Adams Papers

Abigail Adams to John Adams, 31 March 1797

Abigail Adams to John Adams

Quincy March 31 1797

my Dearest Friend

With my borrowed Money I have just paid the collector my tax Bill. I have the satisfaction to know that I did not borrow it to pay any expences of my own creating, but having been twice before call’d upon, I could not submit to a third, without discharging it. I have not any Letter from you of a later date than the 17th nor do I expect to get an other untill the 4th of April. the weather is exceeding cold and sour. our dreadfull east winds prevail and Peirce one through and through. I have not been confined, but fear every day least I should. we are all in affliction. Polly smith is just gone. I do not expect she will continue an other week. her decline has been rapid, about two months since she was first confined. my spirits are low. I want something to Cheer them up. I think you are fastned to a spot which you cannot leave at Will, and I believe you want your Family more than when you was occupied by a daily attendance in congress Your Mind is however so fully employd that you cannot think much of it. we are suffering under the same apprehensions which have afflicted other places. the attempts to destroy Boston by fire are daily, or rather Nightly repeated. Patroles are constantly kept. they have detected but few. the vile wretches have got into the Country.1 at Milton they keep a Nightly Watch. it is really a Distressing calamity, but we shall be infested with more vagabonds, if the states go on to abolish capital punishments2

you write me that you shall not procure any furniture untill I come, but if it is to be made, it will require time. I have written to mrs otis to request her to go through the House with Brisler after you get into it, and to tell me what she thinks will be necessary.3 When an inventary is taken of what is in the House, I can judge better. I have not heard of the oats. I have got mr smith to inquire. Billings is at work upon the wall it takes an immence number of stones. our people have been several days carting them. it is so very wet, that they have only been able to plow a part of the ground, before the House the medow below the House is flow’d and the Brooks are very high. we have floods of Rain every day or two. the manure has all been pitch’d over some of it carted out. our people say there are two hundred load of it. the season is backward. when a fair day comes I am obliged to hire three or four hands to get any thing forward, and after all Your Eye is wanted, and your direction too.

I cannot mount on Horse back. I can only direct. I mourn the loss of a Man who had zeal in his nature, and activity in his bones, as well as Strength of Body, and was not a rum drinker. he however tells me that he will let himself to me an other year if I should want him Money will be of more value I trust. there is complaint of a scarcity of it, Yet every thing is high, but Grain which is much lower. corn may be had at a dollors Rye & 6.8, flower 10 dollors and half— Provision is yet very high. west India produce also.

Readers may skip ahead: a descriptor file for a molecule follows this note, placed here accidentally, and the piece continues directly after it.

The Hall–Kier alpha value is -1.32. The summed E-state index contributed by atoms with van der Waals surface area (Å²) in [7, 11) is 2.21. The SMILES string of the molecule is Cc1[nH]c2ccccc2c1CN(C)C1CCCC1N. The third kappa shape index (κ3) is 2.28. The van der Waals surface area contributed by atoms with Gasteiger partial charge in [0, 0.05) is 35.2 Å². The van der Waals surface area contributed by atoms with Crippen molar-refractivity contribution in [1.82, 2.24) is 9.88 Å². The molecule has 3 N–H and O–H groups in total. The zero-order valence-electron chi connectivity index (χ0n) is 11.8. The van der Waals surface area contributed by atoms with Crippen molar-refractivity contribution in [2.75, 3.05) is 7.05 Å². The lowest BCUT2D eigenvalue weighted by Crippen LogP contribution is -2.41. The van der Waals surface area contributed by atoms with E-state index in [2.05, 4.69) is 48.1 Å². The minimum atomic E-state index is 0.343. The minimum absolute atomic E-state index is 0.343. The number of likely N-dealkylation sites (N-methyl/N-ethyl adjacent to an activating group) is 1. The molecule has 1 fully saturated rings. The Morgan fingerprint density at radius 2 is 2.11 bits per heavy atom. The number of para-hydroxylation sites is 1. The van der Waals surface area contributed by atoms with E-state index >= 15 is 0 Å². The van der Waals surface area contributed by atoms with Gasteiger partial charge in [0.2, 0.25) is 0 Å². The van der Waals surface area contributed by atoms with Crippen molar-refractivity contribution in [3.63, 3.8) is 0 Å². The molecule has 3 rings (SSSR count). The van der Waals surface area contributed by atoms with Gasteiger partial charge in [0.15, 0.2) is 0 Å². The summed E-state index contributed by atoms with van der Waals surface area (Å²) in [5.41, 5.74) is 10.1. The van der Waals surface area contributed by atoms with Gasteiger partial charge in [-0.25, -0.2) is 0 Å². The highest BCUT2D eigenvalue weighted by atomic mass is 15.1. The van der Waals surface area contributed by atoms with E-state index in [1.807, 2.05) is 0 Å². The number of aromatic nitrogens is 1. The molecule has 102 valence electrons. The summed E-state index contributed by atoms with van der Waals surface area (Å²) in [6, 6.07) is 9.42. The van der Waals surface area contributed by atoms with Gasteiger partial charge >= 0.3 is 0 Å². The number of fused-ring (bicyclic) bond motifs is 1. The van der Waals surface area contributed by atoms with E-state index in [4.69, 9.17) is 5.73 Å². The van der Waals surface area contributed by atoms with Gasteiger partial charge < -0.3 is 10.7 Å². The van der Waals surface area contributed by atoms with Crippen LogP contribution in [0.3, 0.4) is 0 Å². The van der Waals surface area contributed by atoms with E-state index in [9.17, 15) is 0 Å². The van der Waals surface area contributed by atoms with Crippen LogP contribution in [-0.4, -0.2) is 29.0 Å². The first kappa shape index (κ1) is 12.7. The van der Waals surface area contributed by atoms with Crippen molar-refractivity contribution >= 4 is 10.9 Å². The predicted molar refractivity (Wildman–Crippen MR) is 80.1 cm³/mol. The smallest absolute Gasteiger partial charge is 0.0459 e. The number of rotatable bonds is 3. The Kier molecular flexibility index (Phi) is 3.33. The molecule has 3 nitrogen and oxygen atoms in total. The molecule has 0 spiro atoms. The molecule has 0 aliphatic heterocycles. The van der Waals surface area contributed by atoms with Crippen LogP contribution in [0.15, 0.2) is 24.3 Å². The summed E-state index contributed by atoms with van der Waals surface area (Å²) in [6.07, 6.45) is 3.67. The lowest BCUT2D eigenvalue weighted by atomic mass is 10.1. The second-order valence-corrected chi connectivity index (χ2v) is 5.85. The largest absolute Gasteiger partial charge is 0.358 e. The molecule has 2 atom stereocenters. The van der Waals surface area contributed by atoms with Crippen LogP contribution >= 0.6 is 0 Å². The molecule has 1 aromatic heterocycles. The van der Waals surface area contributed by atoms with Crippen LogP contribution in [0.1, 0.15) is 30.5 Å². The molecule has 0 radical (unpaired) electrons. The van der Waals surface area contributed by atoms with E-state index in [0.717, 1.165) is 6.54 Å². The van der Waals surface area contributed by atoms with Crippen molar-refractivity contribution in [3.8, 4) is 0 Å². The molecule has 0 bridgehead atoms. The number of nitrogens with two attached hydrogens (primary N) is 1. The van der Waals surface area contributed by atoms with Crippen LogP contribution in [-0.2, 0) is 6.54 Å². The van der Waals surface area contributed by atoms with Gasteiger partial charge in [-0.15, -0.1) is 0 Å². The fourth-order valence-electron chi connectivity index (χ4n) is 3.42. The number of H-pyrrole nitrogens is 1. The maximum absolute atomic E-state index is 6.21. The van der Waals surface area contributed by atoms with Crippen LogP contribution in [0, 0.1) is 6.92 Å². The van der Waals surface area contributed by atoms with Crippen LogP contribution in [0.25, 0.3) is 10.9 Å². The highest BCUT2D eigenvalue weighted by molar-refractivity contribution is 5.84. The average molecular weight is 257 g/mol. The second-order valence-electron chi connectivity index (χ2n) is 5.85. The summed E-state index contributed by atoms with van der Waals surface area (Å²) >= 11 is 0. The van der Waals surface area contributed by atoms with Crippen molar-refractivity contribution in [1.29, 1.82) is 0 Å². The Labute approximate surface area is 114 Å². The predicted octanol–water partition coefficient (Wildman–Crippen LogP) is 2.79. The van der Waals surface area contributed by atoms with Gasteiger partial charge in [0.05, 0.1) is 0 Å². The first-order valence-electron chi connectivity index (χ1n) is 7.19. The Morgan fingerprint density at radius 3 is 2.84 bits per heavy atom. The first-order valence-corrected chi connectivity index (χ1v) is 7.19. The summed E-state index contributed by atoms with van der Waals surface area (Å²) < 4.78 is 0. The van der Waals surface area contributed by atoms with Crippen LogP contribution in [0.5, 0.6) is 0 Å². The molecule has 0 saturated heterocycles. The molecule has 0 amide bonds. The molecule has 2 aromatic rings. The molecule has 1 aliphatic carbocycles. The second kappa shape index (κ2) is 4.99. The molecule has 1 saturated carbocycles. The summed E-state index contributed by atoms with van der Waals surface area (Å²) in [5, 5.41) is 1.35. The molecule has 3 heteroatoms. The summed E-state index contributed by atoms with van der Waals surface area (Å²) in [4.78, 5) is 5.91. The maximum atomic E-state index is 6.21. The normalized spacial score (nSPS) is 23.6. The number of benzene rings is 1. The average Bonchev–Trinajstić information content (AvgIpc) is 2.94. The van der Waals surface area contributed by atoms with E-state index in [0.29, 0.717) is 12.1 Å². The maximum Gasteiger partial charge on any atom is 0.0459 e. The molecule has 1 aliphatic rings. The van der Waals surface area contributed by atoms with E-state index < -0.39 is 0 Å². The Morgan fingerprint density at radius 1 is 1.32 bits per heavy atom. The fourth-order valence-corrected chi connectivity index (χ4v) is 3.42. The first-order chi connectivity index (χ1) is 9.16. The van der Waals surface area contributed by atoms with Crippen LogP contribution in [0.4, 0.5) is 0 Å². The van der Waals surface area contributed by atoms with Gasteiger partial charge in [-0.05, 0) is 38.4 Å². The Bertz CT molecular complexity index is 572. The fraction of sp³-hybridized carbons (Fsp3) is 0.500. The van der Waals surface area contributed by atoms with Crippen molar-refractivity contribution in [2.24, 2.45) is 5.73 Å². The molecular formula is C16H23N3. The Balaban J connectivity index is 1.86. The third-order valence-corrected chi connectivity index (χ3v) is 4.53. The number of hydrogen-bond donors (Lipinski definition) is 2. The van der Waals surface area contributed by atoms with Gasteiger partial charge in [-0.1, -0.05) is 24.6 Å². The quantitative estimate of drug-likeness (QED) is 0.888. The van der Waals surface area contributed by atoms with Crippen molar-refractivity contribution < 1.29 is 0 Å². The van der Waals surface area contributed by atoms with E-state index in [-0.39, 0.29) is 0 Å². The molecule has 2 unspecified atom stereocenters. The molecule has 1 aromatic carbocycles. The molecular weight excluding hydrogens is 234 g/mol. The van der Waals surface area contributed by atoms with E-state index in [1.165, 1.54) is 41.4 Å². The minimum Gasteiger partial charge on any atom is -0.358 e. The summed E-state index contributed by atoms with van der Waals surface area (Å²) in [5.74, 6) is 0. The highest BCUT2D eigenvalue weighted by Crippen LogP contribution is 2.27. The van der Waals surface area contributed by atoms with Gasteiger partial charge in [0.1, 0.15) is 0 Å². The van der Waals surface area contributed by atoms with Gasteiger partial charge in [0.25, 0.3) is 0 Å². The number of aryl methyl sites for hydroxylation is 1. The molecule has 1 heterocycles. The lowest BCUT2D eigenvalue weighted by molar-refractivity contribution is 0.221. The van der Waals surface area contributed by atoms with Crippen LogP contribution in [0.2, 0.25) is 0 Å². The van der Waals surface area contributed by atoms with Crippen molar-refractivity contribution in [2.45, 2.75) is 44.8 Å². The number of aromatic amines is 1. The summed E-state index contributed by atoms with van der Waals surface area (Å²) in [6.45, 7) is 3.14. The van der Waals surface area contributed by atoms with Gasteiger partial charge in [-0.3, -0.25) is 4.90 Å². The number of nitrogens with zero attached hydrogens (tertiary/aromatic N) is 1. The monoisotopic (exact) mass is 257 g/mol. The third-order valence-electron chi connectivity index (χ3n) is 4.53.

Yours as ever

Abigail Adams

RC (Adams Papers); endorsed: “Mrs A. March 31. / Ansd. April 11. 1797.”

1A recent spate of “frequent and distressing” fires, some in conjunction with thefts in and around Boston, prompted newspaper reports on fire prevention and the formation of neighborhood watches, such as in Boston where on 15 March because of the “alarming situation … arising from Incendiaries” the town meeting appointed a watch “consisting of ten persons from each Ward to patrole the Town, for apprehending of vagrants and suspicious persons in the streets.” The Mass. General Court passed “An Act to Secure the Town of Boston against Damage from Fires” requiring the use of brick or stone in the construction of new buildings and restricting certain activities such as boiling tar, tobacco smoking, and carrying open flames (Boston Columbian Centinel, 1, 8, 25 March; Massachusetts Mercury, 14, 17 March; Boston Independent Chronicle, 16 March; Mass., Acts and Laws description begins Acts and Laws of the Commonwealth of Massachusetts [1780–1805], Boston, 1890–1898; 13 vols. description ends , 1796–1797, p. 193–196).

2Capital punishment was an increasingly contested issue in the 1790s. Between 1794 and 1798 five states restricted the use of the death penalty to cases of murder or murder and treason. Virginia and New Jersey joined New York and Pennsylvania in enacting reforms by this time; Kentucky did so in 1798 (vol. 11:165; Stuart Banner, The Death Penalty: An American History, Cambridge, 2002, p. 88, 97–98). For the Pennyslvania law, see AA to JA, 25 March 1797, and note 9, above.

3Not found.

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